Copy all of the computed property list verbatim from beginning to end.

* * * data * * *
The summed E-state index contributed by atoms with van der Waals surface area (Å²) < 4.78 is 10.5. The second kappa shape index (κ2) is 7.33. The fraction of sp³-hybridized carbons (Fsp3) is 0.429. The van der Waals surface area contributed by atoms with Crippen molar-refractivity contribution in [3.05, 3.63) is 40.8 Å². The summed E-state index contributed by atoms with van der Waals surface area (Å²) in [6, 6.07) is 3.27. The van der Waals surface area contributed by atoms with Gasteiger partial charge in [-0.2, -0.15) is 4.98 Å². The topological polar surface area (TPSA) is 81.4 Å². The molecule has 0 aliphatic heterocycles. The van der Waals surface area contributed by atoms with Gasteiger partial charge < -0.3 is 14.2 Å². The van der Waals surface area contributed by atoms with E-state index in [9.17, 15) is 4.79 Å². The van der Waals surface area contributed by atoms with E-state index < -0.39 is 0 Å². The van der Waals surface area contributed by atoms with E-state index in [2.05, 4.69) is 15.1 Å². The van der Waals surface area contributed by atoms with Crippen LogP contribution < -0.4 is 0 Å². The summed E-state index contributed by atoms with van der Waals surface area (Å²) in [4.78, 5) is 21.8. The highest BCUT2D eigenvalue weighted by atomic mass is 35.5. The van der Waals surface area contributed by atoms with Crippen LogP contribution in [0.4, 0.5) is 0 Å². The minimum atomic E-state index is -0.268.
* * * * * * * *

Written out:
The summed E-state index contributed by atoms with van der Waals surface area (Å²) < 4.78 is 10.5. The second kappa shape index (κ2) is 7.33. The fraction of sp³-hybridized carbons (Fsp3) is 0.429. The van der Waals surface area contributed by atoms with Crippen molar-refractivity contribution in [3.05, 3.63) is 40.8 Å². The summed E-state index contributed by atoms with van der Waals surface area (Å²) in [6, 6.07) is 3.27. The van der Waals surface area contributed by atoms with Gasteiger partial charge in [-0.2, -0.15) is 4.98 Å². The topological polar surface area (TPSA) is 81.4 Å². The molecule has 0 aliphatic heterocycles. The van der Waals surface area contributed by atoms with Gasteiger partial charge < -0.3 is 14.2 Å². The van der Waals surface area contributed by atoms with E-state index in [9.17, 15) is 4.79 Å². The van der Waals surface area contributed by atoms with E-state index < -0.39 is 0 Å². The van der Waals surface area contributed by atoms with E-state index in [2.05, 4.69) is 15.1 Å². The van der Waals surface area contributed by atoms with Crippen LogP contribution < -0.4 is 0 Å². The summed E-state index contributed by atoms with van der Waals surface area (Å²) in [4.78, 5) is 21.8. The highest BCUT2D eigenvalue weighted by atomic mass is 35.5. The van der Waals surface area contributed by atoms with Crippen LogP contribution in [0.4, 0.5) is 0 Å². The minimum atomic E-state index is -0.268.